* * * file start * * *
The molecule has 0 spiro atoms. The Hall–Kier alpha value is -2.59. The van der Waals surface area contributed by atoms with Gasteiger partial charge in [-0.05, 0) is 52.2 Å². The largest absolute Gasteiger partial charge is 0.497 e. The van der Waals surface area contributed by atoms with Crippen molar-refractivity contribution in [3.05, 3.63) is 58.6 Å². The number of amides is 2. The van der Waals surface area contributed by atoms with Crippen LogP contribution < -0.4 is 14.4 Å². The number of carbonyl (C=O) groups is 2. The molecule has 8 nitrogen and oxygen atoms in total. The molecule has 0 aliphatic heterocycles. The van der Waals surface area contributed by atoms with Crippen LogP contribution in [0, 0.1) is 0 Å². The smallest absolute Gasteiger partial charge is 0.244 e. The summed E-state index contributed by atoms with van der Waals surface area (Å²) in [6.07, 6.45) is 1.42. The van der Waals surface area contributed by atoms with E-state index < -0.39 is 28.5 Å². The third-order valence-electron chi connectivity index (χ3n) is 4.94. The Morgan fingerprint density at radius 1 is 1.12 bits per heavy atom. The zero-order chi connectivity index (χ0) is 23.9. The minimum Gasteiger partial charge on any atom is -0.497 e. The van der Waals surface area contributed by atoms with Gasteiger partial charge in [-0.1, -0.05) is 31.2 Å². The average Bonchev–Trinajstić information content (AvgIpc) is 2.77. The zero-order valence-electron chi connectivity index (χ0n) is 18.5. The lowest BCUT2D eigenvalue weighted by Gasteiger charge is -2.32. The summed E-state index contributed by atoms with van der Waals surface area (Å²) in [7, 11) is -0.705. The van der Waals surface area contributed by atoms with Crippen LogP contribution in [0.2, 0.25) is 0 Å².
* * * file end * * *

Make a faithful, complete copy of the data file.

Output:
The molecule has 0 spiro atoms. The Hall–Kier alpha value is -2.59. The van der Waals surface area contributed by atoms with Gasteiger partial charge in [-0.05, 0) is 52.2 Å². The largest absolute Gasteiger partial charge is 0.497 e. The van der Waals surface area contributed by atoms with Crippen molar-refractivity contribution in [3.05, 3.63) is 58.6 Å². The number of amides is 2. The van der Waals surface area contributed by atoms with Crippen LogP contribution < -0.4 is 14.4 Å². The number of carbonyl (C=O) groups is 2. The molecule has 8 nitrogen and oxygen atoms in total. The molecule has 0 aliphatic heterocycles. The van der Waals surface area contributed by atoms with Crippen LogP contribution in [0, 0.1) is 0 Å². The smallest absolute Gasteiger partial charge is 0.244 e. The summed E-state index contributed by atoms with van der Waals surface area (Å²) in [6.07, 6.45) is 1.42. The van der Waals surface area contributed by atoms with E-state index < -0.39 is 28.5 Å². The third-order valence-electron chi connectivity index (χ3n) is 4.94. The Morgan fingerprint density at radius 1 is 1.12 bits per heavy atom. The zero-order chi connectivity index (χ0) is 23.9. The minimum Gasteiger partial charge on any atom is -0.497 e. The van der Waals surface area contributed by atoms with Gasteiger partial charge in [-0.1, -0.05) is 31.2 Å². The average Bonchev–Trinajstić information content (AvgIpc) is 2.77. The zero-order valence-electron chi connectivity index (χ0n) is 18.5. The lowest BCUT2D eigenvalue weighted by Gasteiger charge is -2.32. The summed E-state index contributed by atoms with van der Waals surface area (Å²) in [7, 11) is -0.705. The van der Waals surface area contributed by atoms with Crippen LogP contribution in [0.2, 0.25) is 0 Å².